Every year, Townsend Harris High School, in Queens, New York, holds a schoolwide election simulation. Students are assigned roles and begin campaigning in September. Every candidate has a staff, raises money, and makes ads for the school’s radio and television network. This fall, the school simulated the Democratic and Republican primaries. Mayor Pete Buttigieg and Joe Biden got into a rap battle. The American Family Association joined the fray and released a rap of its own.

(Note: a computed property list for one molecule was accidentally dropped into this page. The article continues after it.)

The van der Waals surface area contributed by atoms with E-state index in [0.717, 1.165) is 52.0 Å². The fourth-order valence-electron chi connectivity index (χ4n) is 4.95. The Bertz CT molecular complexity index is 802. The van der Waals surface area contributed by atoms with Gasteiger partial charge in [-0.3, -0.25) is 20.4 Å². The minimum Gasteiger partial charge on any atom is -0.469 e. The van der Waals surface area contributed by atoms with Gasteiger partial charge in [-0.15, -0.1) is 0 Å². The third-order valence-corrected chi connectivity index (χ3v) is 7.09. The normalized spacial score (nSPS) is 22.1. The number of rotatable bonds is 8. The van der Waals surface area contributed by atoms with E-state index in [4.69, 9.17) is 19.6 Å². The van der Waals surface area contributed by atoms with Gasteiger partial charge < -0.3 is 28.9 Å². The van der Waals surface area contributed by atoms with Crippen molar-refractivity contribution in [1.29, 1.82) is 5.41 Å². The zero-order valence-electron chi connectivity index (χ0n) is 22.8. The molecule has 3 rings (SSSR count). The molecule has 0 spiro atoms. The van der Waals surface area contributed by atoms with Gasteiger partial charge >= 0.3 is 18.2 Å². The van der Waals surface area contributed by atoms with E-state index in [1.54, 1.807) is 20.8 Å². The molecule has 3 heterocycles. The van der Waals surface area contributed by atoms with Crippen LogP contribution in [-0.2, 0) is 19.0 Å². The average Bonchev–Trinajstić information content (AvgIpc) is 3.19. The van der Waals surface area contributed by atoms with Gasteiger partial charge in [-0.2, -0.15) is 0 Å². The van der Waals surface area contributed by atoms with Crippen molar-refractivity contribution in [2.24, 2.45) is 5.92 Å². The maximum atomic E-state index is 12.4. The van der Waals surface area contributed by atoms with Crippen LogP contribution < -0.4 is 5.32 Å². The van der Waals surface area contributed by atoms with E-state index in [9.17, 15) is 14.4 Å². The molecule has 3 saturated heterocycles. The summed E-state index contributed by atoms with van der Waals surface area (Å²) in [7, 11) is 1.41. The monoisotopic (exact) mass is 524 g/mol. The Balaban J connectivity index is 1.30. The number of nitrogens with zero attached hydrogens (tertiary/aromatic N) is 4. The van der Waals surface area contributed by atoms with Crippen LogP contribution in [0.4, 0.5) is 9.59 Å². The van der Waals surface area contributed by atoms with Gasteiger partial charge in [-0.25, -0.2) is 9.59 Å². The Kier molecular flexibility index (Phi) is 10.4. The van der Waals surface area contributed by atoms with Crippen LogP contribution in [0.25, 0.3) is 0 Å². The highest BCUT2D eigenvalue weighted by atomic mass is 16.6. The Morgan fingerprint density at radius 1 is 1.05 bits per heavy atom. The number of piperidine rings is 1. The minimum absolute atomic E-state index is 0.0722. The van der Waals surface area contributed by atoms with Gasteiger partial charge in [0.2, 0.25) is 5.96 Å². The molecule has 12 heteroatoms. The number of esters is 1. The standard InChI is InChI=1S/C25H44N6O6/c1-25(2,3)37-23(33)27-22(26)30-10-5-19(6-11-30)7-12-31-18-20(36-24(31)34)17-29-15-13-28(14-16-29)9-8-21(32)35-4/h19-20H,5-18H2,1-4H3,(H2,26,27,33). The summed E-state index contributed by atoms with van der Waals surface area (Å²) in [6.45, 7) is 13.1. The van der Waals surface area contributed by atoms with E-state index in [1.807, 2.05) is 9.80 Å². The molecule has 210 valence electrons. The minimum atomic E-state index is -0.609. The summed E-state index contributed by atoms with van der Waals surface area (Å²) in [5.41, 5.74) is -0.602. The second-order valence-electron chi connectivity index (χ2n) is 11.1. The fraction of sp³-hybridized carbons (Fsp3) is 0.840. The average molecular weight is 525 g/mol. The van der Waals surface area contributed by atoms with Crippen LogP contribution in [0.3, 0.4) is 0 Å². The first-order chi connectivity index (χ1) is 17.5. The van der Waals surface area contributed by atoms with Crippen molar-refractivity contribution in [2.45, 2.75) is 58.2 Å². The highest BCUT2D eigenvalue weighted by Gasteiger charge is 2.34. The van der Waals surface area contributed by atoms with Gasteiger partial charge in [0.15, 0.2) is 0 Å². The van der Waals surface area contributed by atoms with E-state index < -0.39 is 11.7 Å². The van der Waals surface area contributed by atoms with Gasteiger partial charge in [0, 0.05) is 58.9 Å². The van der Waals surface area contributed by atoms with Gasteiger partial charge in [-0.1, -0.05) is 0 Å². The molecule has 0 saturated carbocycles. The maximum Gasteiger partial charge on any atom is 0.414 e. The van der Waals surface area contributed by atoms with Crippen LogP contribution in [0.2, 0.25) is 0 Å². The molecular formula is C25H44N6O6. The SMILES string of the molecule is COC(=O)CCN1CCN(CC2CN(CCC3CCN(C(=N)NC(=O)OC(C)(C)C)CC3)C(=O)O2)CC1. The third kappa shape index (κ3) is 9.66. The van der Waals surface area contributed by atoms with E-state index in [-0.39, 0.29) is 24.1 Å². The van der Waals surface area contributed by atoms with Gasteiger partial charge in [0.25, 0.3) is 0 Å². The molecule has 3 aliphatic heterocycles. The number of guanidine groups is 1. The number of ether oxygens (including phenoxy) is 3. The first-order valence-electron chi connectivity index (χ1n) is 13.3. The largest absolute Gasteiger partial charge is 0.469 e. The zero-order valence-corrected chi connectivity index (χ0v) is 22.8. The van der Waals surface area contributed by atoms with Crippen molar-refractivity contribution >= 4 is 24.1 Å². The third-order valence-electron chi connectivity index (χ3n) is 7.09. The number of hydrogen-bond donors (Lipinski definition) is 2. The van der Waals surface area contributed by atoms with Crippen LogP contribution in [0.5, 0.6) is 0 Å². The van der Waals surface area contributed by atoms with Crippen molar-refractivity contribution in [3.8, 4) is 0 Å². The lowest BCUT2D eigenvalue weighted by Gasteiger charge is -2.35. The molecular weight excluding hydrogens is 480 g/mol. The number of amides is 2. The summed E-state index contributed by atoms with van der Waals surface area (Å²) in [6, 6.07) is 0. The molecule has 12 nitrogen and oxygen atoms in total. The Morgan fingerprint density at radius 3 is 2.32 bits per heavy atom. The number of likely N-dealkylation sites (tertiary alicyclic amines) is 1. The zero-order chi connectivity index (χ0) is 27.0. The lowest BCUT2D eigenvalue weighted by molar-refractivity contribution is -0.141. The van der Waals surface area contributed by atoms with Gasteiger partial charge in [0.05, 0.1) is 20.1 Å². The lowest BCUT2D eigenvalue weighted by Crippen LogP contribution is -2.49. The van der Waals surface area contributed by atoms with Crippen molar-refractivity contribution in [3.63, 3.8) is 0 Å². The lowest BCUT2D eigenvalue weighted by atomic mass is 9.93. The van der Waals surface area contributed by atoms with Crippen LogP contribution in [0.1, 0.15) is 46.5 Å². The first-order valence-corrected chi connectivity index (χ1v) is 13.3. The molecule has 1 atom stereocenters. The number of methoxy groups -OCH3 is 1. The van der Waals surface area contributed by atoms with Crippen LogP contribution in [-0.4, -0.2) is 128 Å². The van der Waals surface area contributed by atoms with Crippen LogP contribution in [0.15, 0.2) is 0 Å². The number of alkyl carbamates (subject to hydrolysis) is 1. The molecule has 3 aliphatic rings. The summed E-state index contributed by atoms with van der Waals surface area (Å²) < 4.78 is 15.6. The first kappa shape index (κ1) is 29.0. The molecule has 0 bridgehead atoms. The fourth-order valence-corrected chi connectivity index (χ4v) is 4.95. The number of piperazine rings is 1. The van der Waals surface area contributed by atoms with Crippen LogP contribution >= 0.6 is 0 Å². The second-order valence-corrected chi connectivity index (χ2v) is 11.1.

The New Yorker’s Joshua Rothman first observed the simulation during the primaries of the 2016 Presidential election. At the time, he saw that Trump’s political arrival was greeted with distaste at a school where many students come from immigrant families. “There was some stuff Donald Trump was saying that, if you heard from any other candidate, it would frankly be disgusting,” Justin, who played Pete Buttigieg this cycle, said. But Togay, who was assigned the role of Trump—he’s a Democrat in real life—was determined to make the President more appealing to his classmates. “In preparation, I watched Alec Baldwin for a couple weeks,” he tells Rothman. For Togay and the Townsend Harris student body, Donald Trump’s unprecedented Presidency is normal. “We’ve seen what’s actually going on in Washington, because it’s been like a reality show to us,” Justin said. “This isn’t really surprising. This isn’t new.”